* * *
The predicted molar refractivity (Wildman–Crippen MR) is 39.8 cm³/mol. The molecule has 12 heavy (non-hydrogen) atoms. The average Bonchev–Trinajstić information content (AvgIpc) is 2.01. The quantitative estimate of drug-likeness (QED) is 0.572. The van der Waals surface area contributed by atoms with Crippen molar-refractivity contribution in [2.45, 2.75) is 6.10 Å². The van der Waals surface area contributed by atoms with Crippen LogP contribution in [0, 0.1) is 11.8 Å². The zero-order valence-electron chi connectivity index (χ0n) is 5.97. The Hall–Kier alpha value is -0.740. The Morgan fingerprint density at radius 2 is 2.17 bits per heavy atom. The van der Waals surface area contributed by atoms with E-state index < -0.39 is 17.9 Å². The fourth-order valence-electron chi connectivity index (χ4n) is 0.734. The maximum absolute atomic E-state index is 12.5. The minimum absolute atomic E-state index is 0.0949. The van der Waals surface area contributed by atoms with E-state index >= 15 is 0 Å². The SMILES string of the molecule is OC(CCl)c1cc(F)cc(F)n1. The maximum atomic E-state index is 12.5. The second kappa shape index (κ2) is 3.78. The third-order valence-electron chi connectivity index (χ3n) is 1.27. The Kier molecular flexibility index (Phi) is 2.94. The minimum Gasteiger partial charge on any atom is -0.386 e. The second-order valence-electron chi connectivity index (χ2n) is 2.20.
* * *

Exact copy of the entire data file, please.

The predicted molar refractivity (Wildman–Crippen MR) is 39.8 cm³/mol. The molecule has 12 heavy (non-hydrogen) atoms. The average Bonchev–Trinajstić information content (AvgIpc) is 2.01. The quantitative estimate of drug-likeness (QED) is 0.572. The van der Waals surface area contributed by atoms with Crippen molar-refractivity contribution in [2.45, 2.75) is 6.10 Å². The van der Waals surface area contributed by atoms with Crippen LogP contribution in [0, 0.1) is 11.8 Å². The zero-order valence-electron chi connectivity index (χ0n) is 5.97. The Hall–Kier alpha value is -0.740. The Morgan fingerprint density at radius 2 is 2.17 bits per heavy atom. The van der Waals surface area contributed by atoms with E-state index < -0.39 is 17.9 Å². The fourth-order valence-electron chi connectivity index (χ4n) is 0.734. The maximum absolute atomic E-state index is 12.5. The minimum absolute atomic E-state index is 0.0949. The van der Waals surface area contributed by atoms with E-state index >= 15 is 0 Å². The SMILES string of the molecule is OC(CCl)c1cc(F)cc(F)n1. The maximum atomic E-state index is 12.5. The second kappa shape index (κ2) is 3.78. The third-order valence-electron chi connectivity index (χ3n) is 1.27. The Kier molecular flexibility index (Phi) is 2.94. The minimum Gasteiger partial charge on any atom is -0.386 e. The second-order valence-electron chi connectivity index (χ2n) is 2.20.